RPS condemns ‘unjust’ exclusion of pharmacy students from government support fund

Pharmacy students are not currently eligible for the NHS learning support fund, which offers help for healthcare students on practice placements.
Young pharmacist at prescriptions counter at pharmacy

The UK government should allow pharmacy students to access the NHS learning support fund (LSF), which is currently available to other healthcare professions, says the Royal Pharmaceutical Society (RPS).

In a joint letter to health minister Will Quince, published on 22 September 2023, the RPS, British Pharmaceutical Students’ Association (BPSA) and Pharmacy Schools Council (PhSC) requested that pharmacy students are given equal access to the LSF.

The fund allows healthcare students on preregistration undergraduate or postgraduate courses in England to claim a training grant of up to £5,000 per year plus expenses for excess travel and temporary accommodation costs while on practice placements.

It also offers parental support of up to £2,000 and an exceptional support fund for students facing financial hardship.

Currently, students undertaking courses in dental therapy, midwifery, nursing, physiotherapy, orthoptics, occupational therapy, radiography, speech and language therapy and paramedics can access the LSF. Pharmacy students are not eligible for the fund.

The letter — signed by Tase Oputu, chair of the RPS English Pharmacy Board; Nonyelum Anigbo, president of the BPSA; Ruth Edwards, a representative for the PhSC on the RPS assembly; and Katie Maddock, chair of the PhSC — asked for pharmacy students to have equal access to government funding, starting with financial support for travel and accommodation for clinical placements as a “positive first step”.

Without appropriate funding, pharmacy students could be blocked from “wider learning experiences, instead concentrating placements closer to the university and further widening disparities across England’s regions”, the letter said.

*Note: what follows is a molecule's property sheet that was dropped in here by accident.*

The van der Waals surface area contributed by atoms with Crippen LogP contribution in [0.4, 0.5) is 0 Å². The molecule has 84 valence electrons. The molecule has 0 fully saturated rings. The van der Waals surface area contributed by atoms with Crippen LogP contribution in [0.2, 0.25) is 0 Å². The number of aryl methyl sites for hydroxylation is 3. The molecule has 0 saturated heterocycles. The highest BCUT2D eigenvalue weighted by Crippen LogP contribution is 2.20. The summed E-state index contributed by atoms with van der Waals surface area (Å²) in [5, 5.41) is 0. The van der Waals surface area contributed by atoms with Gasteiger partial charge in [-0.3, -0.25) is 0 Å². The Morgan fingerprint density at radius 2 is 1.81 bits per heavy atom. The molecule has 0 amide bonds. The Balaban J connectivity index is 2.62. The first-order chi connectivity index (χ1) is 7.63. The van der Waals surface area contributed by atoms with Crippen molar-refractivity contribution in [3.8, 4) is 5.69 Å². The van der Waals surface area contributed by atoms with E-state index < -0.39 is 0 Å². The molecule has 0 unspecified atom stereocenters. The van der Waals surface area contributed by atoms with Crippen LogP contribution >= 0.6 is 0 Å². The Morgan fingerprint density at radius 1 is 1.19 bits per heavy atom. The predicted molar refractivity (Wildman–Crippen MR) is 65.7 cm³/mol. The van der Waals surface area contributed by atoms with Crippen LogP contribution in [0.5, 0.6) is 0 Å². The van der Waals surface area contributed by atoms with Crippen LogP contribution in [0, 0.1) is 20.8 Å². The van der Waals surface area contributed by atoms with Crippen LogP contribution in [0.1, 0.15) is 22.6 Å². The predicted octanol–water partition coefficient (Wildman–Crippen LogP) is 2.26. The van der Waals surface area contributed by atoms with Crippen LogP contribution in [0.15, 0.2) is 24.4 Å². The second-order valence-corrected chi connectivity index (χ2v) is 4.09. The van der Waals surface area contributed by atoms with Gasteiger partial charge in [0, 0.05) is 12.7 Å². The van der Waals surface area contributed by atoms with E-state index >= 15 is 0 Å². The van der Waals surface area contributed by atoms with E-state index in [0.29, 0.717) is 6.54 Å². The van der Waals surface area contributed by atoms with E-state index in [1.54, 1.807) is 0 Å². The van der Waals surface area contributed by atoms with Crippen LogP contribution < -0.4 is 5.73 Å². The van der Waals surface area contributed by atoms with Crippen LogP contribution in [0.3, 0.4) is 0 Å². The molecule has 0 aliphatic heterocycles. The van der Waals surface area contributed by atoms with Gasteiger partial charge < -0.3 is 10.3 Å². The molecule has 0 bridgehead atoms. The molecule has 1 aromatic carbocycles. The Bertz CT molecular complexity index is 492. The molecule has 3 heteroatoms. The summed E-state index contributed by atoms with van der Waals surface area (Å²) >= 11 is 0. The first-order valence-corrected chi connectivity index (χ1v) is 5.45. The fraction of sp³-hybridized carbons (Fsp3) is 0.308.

“Given that extensive clinical placements are required to deliver the new learning outcomes, there is a real risk that this placement activity will be curtailed by financial constraints.”

Oputu commented: “As pharmacists are playing a more clinical role in the health service, it seems more and more unjust that pharmacy students are excluded from the financial support they deserve.

“If we are to attract and retain the pharmacists we need to meet demand, this inequity at the very start of their career journey must be addressed.”

In a press release published on 1 September 2023, the UK government said it was increasing financial support for healthcare students, but it did not announce any support for pharmacy students.

The ‘NHS long term workforce plan’, published on 30 June 2023, said that education and training places for pharmacists need to grow by 31–55% to meet the demand for pharmacy services.

A spokesperson for the Department of Health and Social Care said: “The LSF is only applicable to courses which were within the scope of the education funding reforms in 2017, which did not include pharmacy courses.

 “Since 2010, the number of registered pharmacists in England has increased by 82% and through our ‘NHS long term workforce plan’ we have committed to expand training places for pharmacists to almost 5,000 by 2032, alongside expanding training for pharmacy technicians via the apprenticeship route and exploring a pharmacist degree apprenticeship.”

Last updated
The Pharmaceutical Journal, PJ, September 2023, Vol 311, No 7977;311(7977)::DOI:10.1211/PJ.2023.1.197186

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